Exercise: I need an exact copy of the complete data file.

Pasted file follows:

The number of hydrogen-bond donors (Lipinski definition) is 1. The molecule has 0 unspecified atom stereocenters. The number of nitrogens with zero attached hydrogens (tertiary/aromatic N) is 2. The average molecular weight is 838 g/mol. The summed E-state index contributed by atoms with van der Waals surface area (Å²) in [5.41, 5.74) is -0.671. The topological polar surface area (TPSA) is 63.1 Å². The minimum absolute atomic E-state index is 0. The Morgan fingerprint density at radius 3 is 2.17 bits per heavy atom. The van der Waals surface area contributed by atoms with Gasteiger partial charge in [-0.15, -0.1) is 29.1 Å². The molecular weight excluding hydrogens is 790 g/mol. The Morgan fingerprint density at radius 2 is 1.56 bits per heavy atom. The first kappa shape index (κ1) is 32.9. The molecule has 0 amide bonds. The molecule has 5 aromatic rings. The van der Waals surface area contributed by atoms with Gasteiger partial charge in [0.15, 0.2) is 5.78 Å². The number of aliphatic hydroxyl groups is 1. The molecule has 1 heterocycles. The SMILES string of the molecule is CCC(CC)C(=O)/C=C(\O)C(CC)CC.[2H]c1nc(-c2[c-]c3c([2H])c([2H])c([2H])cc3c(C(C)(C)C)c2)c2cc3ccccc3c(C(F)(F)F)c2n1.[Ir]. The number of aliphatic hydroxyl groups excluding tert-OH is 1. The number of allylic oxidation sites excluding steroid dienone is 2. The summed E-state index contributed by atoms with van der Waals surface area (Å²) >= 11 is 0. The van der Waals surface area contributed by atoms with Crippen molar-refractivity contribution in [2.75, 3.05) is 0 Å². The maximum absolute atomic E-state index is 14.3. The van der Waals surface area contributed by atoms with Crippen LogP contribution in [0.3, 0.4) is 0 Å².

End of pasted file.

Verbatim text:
The number of hydrogen-bond donors (Lipinski definition) is 1. The molecule has 0 unspecified atom stereocenters. The number of nitrogens with zero attached hydrogens (tertiary/aromatic N) is 2. The average molecular weight is 838 g/mol. The summed E-state index contributed by atoms with van der Waals surface area (Å²) in [5.41, 5.74) is -0.671. The topological polar surface area (TPSA) is 63.1 Å². The minimum absolute atomic E-state index is 0. The Morgan fingerprint density at radius 3 is 2.17 bits per heavy atom. The van der Waals surface area contributed by atoms with Gasteiger partial charge in [-0.15, -0.1) is 29.1 Å². The molecular weight excluding hydrogens is 790 g/mol. The Morgan fingerprint density at radius 2 is 1.56 bits per heavy atom. The first kappa shape index (κ1) is 32.9. The molecule has 0 amide bonds. The molecule has 5 aromatic rings. The van der Waals surface area contributed by atoms with Gasteiger partial charge in [0.15, 0.2) is 5.78 Å². The number of aliphatic hydroxyl groups is 1. The molecule has 1 heterocycles. The SMILES string of the molecule is CCC(CC)C(=O)/C=C(\O)C(CC)CC.[2H]c1nc(-c2[c-]c3c([2H])c([2H])c([2H])cc3c(C(C)(C)C)c2)c2cc3ccccc3c(C(F)(F)F)c2n1.[Ir]. The number of aliphatic hydroxyl groups excluding tert-OH is 1. The number of allylic oxidation sites excluding steroid dienone is 2. The summed E-state index contributed by atoms with van der Waals surface area (Å²) >= 11 is 0. The van der Waals surface area contributed by atoms with Crippen molar-refractivity contribution in [2.75, 3.05) is 0 Å². The maximum absolute atomic E-state index is 14.3. The van der Waals surface area contributed by atoms with Crippen LogP contribution in [0.3, 0.4) is 0 Å².